Iranian Professor Resigns In Support Of Protests, Says University Was Pressured By Officials

By RFE/RL's Radio Farda

An Iranian university professor says she has resigned in support of her students after hearing their chants about blood-soaked streets and silent teachers, while at the same time coming under pressure from authorities.

Encieh Erfani said she resigned from her post as an assistant professor in physics at the Institute of Advanced Studies in Basic Sciences, located in the northwestern city of Zanjan, while outside the country.

“Student protesters were chanting 'the streets are soaked with blood, our professors are silent...So I submitted my resignation,’” she told RFE/RL’s Radio Farda.

School campuses across the country have become some of the focal points for protests sparked by the September 16 death of 22-year-old Mahsa Amini, who was being detained for improperly wearing a head scarf, or hijab.

Amini's death, which the government said was caused by "underlying diseases" but eyewitnesses and her family say was the result of being beaten while in custody, has tapped into students’ “accumulated anger” toward Iran’s clerical establishment, which has stifled free speech and severely limited Internet freedoms, Erfani said.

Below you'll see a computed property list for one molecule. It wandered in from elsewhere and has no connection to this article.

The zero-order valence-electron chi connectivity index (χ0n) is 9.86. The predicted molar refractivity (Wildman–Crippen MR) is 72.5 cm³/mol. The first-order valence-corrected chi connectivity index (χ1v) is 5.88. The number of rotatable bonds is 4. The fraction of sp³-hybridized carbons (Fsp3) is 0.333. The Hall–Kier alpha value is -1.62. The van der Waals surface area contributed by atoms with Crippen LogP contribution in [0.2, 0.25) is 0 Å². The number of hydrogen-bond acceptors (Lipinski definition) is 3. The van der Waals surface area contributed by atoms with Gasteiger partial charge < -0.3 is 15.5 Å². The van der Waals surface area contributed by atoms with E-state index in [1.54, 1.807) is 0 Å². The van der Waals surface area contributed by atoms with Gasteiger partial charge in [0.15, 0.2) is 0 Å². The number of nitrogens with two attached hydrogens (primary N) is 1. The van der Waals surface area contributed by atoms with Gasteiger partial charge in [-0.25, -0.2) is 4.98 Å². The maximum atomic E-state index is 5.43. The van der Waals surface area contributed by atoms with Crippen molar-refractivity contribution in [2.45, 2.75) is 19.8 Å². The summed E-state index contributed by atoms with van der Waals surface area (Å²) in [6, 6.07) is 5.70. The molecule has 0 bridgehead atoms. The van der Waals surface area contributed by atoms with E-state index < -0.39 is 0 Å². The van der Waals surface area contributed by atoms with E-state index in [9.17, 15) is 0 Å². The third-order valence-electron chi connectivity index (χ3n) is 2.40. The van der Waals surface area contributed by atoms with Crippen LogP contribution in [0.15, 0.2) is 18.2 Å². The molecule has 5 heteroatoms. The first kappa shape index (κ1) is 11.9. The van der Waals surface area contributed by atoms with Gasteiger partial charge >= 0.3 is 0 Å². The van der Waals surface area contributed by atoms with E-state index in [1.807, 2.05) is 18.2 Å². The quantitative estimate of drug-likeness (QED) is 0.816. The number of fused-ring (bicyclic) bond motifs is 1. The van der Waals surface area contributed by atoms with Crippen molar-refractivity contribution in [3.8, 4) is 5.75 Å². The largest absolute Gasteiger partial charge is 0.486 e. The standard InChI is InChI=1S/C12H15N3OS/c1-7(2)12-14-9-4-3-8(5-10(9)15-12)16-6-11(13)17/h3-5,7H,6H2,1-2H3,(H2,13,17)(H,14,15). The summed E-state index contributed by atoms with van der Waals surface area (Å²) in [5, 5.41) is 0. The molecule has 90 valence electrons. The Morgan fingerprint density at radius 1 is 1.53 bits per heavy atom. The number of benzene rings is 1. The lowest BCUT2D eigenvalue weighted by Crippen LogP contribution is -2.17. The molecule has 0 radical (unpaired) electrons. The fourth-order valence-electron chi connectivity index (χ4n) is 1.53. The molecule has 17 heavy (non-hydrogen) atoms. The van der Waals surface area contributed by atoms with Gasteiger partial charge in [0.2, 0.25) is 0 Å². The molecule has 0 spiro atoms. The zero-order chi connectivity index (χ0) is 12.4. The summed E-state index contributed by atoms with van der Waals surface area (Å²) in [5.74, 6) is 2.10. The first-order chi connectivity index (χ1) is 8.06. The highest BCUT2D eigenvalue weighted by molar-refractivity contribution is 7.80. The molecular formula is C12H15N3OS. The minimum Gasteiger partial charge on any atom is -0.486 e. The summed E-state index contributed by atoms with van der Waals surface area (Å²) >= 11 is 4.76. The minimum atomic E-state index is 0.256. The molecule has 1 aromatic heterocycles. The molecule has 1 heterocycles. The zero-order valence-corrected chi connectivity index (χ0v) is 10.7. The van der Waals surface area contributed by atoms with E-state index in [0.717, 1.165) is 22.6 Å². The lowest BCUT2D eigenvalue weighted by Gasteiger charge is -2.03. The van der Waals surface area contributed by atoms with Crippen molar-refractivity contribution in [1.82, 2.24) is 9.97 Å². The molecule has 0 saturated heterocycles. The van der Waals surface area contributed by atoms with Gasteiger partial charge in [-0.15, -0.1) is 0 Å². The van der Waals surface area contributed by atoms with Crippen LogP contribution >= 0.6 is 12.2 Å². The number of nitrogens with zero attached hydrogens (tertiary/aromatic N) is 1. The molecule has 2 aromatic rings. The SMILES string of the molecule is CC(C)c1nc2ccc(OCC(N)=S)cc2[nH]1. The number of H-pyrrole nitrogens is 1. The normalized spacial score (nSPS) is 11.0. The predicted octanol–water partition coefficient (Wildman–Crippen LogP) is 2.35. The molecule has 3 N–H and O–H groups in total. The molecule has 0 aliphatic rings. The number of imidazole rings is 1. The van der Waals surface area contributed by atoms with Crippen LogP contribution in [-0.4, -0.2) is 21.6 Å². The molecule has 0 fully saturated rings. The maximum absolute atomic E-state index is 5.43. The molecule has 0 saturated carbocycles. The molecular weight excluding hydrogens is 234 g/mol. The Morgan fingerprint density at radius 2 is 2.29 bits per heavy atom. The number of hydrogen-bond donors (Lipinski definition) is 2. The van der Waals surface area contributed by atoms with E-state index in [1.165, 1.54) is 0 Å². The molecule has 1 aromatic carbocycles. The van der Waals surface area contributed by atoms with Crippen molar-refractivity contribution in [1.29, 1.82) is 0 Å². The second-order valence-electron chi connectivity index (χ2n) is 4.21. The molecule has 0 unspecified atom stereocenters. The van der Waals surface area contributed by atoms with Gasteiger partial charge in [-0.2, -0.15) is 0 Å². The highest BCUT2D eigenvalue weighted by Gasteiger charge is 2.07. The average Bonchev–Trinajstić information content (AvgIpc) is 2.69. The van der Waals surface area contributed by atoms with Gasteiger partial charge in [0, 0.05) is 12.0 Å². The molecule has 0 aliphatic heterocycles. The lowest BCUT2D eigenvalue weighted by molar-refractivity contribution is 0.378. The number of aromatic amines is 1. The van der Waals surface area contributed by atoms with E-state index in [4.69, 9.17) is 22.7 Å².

Security forces have waged a violent crackdown on protesters around the country, killing scores, injuring hundreds, and detaining several thousand people.

In response, some students have refused to attend class, while others -- including female students that removed and burned their hijabs -- have gathered at protests chanting “woman, life, freedom” and “death to the dictator!”

Several schools saw male and female students meet to eat lunch together flouting rules on the compulsory gender segregation in the cafeteria even as security agents moved in and beat people.

Lily Galehdaran, a member of the academic faculty of the Shiraz Art University and one of the first Iranian university professors to resign in support of the protesters said she tried to continue teaching, but in the end could no longer sit by idly and watch what was happening.

“I was interrogated many times in the Intelligence Department of Shiraz and Tehran, but I continued to teach because of the love of my students. But today I am resigning from my job because of the love I have for them,” Galehdaran wrote in her resignation letter.

Written by Ardeshir Tayebi based on an original story in Persian by RFE/RL's Radio Farda